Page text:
with the partial derivatives taken at the expansion point

2

ln *E FS*

1 % *V*FS

(in this case the mean or expected value). Using the

$'

'

factor of safety as an example performance function,

Fln *FS*

2

ln 1 % *V*FS

the variance is obtained by finding the partial deriva-

tive of the factor of safety with respect to each random

variable evaluated at the expected value of that varia-

ble, squaring it, multiplying it by the variance of that

random variable, and summing these terms over all of

the random variables:

Methods such as direct integration, Taylor's series

method, point estimate method, and Monte Carlo

2

M *FS*

simulation are available for calculating the mean and

M *X*i

standard deviation of the performance function. For

direct integration, the mean value of the function is

obtained by integrating over the probability density

The standard deviation of the factor of safety is then

function of the random variables. A brief description

simply the square root of the variance.

of the other methods follows. The references should

be consulted for additional information.

(a) Having the expected value and variance of the

factor of safety, the reliability index can be calculated

as described earlier in this appendix. Advantages of

method is one of several methods to estimate the

the Taylor's series method include the following:

moments of a performance function based on moments

of the input random variables. It is based on a Taylor's

The relative magnitudes of the terms in the

series expansion of the performance function about

above summation provide an explicit indica-

some point. For the Corps' navigation rehabilitation

tion of the relative contribution of uncertainty

studies, the expansion is performed about the expected

of each variable.

values of the random variables. The Taylor's series

method is termed a first-order, second-moment

The method is exact for linear performance

(FOSM) method as only first-order (linear) terms of

functions.

the series are retained and only the first two moments

(mean and the standard deviation) are considered. The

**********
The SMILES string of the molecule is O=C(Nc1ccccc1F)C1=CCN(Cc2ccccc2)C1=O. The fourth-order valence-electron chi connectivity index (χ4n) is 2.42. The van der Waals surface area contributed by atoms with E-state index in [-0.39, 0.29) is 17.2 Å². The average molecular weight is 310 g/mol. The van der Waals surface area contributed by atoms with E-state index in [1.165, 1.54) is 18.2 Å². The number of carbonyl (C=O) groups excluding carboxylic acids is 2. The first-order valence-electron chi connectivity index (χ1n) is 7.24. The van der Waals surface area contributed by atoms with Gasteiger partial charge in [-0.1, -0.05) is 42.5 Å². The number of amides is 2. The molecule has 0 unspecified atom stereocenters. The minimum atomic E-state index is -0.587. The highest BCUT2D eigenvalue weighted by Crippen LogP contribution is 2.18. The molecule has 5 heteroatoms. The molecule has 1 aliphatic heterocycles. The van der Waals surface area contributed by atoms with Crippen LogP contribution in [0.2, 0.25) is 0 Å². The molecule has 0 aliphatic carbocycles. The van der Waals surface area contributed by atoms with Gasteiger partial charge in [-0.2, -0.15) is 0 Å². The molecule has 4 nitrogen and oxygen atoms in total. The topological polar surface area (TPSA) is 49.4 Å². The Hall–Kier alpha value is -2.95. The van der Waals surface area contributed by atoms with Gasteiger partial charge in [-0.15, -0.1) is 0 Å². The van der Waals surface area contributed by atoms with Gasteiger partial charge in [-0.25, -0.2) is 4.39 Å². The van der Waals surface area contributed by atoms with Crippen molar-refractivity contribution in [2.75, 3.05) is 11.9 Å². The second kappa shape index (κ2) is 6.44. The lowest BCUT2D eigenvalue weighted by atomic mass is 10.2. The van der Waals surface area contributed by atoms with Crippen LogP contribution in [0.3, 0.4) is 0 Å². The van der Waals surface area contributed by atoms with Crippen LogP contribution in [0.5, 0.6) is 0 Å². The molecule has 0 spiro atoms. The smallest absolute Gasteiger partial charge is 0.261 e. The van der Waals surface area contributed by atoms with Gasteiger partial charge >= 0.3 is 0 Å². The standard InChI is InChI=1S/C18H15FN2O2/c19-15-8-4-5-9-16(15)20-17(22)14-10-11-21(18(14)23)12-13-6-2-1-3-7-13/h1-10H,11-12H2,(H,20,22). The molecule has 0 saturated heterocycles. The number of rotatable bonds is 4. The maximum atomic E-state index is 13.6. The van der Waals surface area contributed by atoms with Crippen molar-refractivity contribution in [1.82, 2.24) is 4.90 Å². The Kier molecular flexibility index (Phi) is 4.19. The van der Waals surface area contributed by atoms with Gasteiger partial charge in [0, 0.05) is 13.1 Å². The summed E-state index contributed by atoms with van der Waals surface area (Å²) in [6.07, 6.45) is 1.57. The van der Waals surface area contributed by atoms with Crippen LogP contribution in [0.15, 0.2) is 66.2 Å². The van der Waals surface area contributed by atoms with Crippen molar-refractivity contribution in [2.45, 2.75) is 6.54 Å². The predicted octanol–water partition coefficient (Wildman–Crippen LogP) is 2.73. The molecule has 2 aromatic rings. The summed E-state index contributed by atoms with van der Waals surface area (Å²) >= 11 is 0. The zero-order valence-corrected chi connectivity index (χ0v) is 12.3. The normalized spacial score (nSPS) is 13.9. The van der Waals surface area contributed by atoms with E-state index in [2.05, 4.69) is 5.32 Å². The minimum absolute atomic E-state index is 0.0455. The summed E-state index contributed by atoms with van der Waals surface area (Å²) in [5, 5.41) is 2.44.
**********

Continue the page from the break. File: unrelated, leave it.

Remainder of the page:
Disadvantages of the Taylor's series method include

method is summarized below.

the following:

(1) Independent random variables. Given a

It is necessary to determine the value of

function *Y = g(X*1, X2, ... Xn), where all *X*i values are

derivatives.

independent, the expected value of the function is

obtained by evaluating the function at the expected

The neglect of higher order terms introduces

values of the random variables:

errors for nonlinear functions.

(b) The required derivatives can be estimated

numerically by evaluating the performance function at

two points. The function is evaluated at one increment

For a function such as the factor of safety, this implies that

above and below the expected value of the random

the expected value of the factor of safety is calculated

variable *X*i and the difference of the results is divided

using the expected values of the random variables:

by the difference between the two values of *X*i.

Although the derivative at a point is most precisely

evaluated using a very small increment, evaluating the

derivative over a range of plus and minus one standard

The variance of the performance function is taken as:

deviation may better capture some of the nonlinear

behavior of the function over a range of likely values.

Thus, the derivative is evaluated using the following

2

M*Y*

approximation:

M *X*i

B-8

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